ALCS preview, best bet: Which lineup will carry its team to World Series?
For the fifth straight season, the Astros are in the ALCS and on the doorstep of yet another World Series. Standing in their path are the red-hot Red Sox, who slugged their way past the top-seeded Rays to set up this semifinal showdown.
No. 2 Astros (-155) vs. No. 4 Red Sox (+125)
|Boston Red Sox||92-70||49-32||43-38||2-5||+80|
Who's ready for some offense? The Astros and Red Sox ranked second and third, respectively, in OPS and wOBA during the regular season and featured eight of the AL's top 26 batters in fWAR. Houston led the majors in runs scored (5.3 per game), while Boston paced all lineups in wOBAcon (.396) and ranked in the top two in virtually every advanced Statcast metric.
Offense carried each of these teams to the ALCS, though the production came in different ways. For the Red Sox, it was all about power: They hit 11 home runs with 32 RBIs against the Rays, most by any team in the LCS, and nearly doubled up the next-best team in total bases (105).
The Astros' approach - as broken down by our own Travis Sawchik - is simple: Don't strike out. Houston boasted MLB's lowest strikeout rate (19.4%) and whiff rate (21%) and highest contact rate in the zone (85.3%) during the regular season, which is often a harbinger of playoff success. Each of the last four World Series champions ranked in the top five in strikeout rate, while 85 of the 116 winners all time ranked better than the league average.
Even the vaunted White Sox pitching staff - which led the AL in strikeout rate among starters (26.6%) and relievers (27.9%) - was powerless against these Astros, who buried Chicago in a barrage of singles up the middle, often with two outs and men on base. Houston followed a similar formula en route to its 2017 title, but this team's defense is by far the best in the last five years.
After ranking third in defensive runs saved (76) during the regular season, the Astros' fielding was on the full display against the White Sox, who were robbed time and time again by Houston's infield. It helps that the Astros' pitchers keep so many offerings on the ground - they posted the fifth-highest ground-ball rate in the regular season, which helped them strand 75% of runners.
The Red Sox have more pop than the White Sox do, and they're hotter, too. Kike Hernandez put on one of the best postseason displays we've seen in the ALDS, but Boston enjoyed key hits all the way down the order - including a walk-off series winner by pinch-hitter Christian Vazquez out of the 8-hole in Game 3. It was an extension of what we've seen all year from this versatile group, which joins Houston as the only lineups with positive value against every pitch category.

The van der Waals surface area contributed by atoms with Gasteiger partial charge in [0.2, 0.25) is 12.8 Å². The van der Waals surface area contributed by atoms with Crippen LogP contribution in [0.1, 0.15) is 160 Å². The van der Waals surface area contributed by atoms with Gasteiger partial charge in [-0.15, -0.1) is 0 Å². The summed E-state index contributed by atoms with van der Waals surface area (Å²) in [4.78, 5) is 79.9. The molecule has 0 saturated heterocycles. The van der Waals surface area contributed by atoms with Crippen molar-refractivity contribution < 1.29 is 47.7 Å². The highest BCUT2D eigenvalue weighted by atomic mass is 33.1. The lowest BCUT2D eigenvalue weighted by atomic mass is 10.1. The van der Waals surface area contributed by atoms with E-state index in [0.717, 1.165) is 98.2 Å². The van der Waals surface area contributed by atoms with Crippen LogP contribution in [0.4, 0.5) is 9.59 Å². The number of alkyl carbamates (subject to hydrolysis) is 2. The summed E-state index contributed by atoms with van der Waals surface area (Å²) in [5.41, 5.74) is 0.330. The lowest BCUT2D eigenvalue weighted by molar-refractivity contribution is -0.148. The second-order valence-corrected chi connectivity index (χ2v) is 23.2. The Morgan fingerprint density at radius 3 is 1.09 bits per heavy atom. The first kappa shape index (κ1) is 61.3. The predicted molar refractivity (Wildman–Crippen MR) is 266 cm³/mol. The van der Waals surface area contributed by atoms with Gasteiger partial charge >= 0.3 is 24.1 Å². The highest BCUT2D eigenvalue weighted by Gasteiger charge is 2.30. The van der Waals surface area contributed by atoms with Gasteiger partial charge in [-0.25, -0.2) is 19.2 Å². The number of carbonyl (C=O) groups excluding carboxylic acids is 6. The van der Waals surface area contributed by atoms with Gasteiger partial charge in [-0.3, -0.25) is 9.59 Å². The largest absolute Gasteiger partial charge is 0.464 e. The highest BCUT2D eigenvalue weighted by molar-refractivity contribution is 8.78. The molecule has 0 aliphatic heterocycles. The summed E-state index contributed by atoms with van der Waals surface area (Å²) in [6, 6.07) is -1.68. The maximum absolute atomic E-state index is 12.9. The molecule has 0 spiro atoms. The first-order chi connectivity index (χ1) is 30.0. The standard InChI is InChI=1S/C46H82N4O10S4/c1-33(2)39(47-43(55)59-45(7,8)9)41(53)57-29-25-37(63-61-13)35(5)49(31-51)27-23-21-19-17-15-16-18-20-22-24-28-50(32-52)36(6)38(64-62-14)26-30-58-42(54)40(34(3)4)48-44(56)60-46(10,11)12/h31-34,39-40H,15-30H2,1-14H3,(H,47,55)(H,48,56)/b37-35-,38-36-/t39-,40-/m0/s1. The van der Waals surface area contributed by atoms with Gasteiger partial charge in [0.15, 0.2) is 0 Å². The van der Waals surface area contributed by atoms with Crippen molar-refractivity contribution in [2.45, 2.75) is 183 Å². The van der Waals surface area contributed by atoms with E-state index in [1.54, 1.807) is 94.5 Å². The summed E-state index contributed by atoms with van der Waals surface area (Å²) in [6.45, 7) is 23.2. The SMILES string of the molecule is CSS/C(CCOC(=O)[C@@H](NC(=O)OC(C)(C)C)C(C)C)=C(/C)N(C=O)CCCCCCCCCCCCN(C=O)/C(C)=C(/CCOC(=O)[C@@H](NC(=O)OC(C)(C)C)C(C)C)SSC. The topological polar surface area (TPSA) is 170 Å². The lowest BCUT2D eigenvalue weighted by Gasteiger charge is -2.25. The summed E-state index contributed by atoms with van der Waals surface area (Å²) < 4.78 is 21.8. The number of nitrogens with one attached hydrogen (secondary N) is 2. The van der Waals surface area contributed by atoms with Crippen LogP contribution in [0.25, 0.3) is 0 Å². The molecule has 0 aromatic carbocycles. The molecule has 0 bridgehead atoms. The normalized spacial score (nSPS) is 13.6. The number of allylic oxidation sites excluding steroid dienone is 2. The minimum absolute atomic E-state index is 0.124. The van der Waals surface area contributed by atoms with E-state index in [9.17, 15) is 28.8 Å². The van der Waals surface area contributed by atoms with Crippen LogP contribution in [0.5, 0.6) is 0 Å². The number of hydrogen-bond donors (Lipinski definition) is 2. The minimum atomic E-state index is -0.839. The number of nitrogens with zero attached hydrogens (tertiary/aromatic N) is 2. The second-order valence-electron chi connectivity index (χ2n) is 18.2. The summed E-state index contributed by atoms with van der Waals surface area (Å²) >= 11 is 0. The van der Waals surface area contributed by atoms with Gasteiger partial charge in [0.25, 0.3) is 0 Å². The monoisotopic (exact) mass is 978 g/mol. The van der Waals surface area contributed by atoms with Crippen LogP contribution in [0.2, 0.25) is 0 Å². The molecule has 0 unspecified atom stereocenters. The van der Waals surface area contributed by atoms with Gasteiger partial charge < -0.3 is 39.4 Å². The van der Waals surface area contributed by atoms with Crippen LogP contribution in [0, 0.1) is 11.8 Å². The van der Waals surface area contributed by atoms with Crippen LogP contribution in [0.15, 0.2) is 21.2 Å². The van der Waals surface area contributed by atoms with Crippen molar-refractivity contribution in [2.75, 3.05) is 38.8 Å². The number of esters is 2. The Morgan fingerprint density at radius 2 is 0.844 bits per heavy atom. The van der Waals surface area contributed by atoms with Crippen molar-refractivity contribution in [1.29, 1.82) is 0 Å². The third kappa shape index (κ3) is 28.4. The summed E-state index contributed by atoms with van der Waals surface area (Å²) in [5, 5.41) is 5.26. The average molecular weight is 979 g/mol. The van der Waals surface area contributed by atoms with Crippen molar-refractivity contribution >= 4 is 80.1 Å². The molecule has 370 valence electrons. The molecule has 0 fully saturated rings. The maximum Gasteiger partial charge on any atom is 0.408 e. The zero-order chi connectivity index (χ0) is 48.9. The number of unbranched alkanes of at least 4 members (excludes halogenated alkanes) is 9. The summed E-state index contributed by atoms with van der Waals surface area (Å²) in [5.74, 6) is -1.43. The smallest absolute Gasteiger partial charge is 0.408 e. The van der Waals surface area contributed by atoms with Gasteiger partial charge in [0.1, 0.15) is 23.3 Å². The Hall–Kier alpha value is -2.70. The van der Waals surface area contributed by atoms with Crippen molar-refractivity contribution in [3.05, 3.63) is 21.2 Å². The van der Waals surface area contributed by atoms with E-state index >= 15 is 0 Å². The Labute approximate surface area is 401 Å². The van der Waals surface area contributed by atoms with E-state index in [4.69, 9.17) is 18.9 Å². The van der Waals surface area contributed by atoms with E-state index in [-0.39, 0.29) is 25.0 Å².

Still, this order has more questions than the Astros', albeit small ones. Is Rafael Devers' slump over after his three-hit Game 6? Is J.D. Martinez healthy enough to keep producing at the heart of the order? Can their power-heavy approach work against an Astros staff that stripped the White Sox of virtually any extra-base potential in three of four games?
There are legitimate questions on the mound for both sides. Houston ace Lance McCullers left his team's Game 4 win versus Chicago with a forearm injury that will likely cost him this entire series - putting a strain on an already thin Astros bullpen. Red Sox ace Nathan Eovaldi can attack the strike zone with the best of them, but the rotation gets dicey beyond that after subpar showings from Chris Sale and Eduardo Rodriguez in the previous series.
Perhaps McCullers' injury sets back this young Houston rotation against the scorching Red Sox lineup in a way that their stellar lineup can't overcome. Yet the same can be said for Boston's rotation, which was exposed early in games against a Rays order with less top-to-bottom talent than what the Astros will throw its way.
It can't be discounted that Houston gets Game 7 at home should the series last that long. The Astros posted MLB's fifth-best record at home and looked like a different club at Minute Maid Park during the ALDS, while their pitchers were consistently better at home (3.60 ERA) than on the road (3.98) during the season.
Ultimately, it's hard to have watched the way Houston dominated its last series - which was awfully reminiscent of World Series predecessors - and bet against it here against a team with a nearly identical, yet inferior, profile. If the Red Sox can't strike out the 'Stros in this one, it'll be over sooner than you might think.
Pick: Astros -155
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